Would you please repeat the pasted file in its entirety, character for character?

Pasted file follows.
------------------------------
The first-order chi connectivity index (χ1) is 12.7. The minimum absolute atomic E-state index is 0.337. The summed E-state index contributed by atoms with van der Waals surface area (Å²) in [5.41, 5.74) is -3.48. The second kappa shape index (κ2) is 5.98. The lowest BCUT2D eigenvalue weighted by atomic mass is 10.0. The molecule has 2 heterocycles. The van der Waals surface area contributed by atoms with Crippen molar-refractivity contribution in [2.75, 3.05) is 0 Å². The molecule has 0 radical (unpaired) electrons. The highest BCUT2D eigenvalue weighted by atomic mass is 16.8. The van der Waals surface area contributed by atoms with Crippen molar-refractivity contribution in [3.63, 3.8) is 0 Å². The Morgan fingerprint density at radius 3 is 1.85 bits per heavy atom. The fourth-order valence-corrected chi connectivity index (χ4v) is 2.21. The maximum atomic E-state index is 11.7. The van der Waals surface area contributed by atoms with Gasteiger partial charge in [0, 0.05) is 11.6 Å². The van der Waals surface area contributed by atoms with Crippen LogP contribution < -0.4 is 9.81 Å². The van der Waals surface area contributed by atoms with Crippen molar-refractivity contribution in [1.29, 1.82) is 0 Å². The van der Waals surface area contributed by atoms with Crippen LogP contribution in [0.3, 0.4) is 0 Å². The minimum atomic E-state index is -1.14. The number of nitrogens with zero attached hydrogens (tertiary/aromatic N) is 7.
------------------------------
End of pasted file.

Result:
The first-order chi connectivity index (χ1) is 12.7. The minimum absolute atomic E-state index is 0.337. The summed E-state index contributed by atoms with van der Waals surface area (Å²) in [5.41, 5.74) is -3.48. The second kappa shape index (κ2) is 5.98. The lowest BCUT2D eigenvalue weighted by atomic mass is 10.0. The molecule has 2 heterocycles. The van der Waals surface area contributed by atoms with Crippen molar-refractivity contribution in [2.75, 3.05) is 0 Å². The molecule has 0 radical (unpaired) electrons. The highest BCUT2D eigenvalue weighted by atomic mass is 16.8. The van der Waals surface area contributed by atoms with Crippen molar-refractivity contribution in [3.63, 3.8) is 0 Å². The Morgan fingerprint density at radius 3 is 1.85 bits per heavy atom. The fourth-order valence-corrected chi connectivity index (χ4v) is 2.21. The maximum atomic E-state index is 11.7. The van der Waals surface area contributed by atoms with Gasteiger partial charge in [0, 0.05) is 11.6 Å². The van der Waals surface area contributed by atoms with Crippen LogP contribution < -0.4 is 9.81 Å². The van der Waals surface area contributed by atoms with Crippen molar-refractivity contribution in [1.29, 1.82) is 0 Å². The van der Waals surface area contributed by atoms with Crippen LogP contribution in [0.3, 0.4) is 0 Å². The minimum atomic E-state index is -1.14. The number of nitrogens with zero attached hydrogens (tertiary/aromatic N) is 7.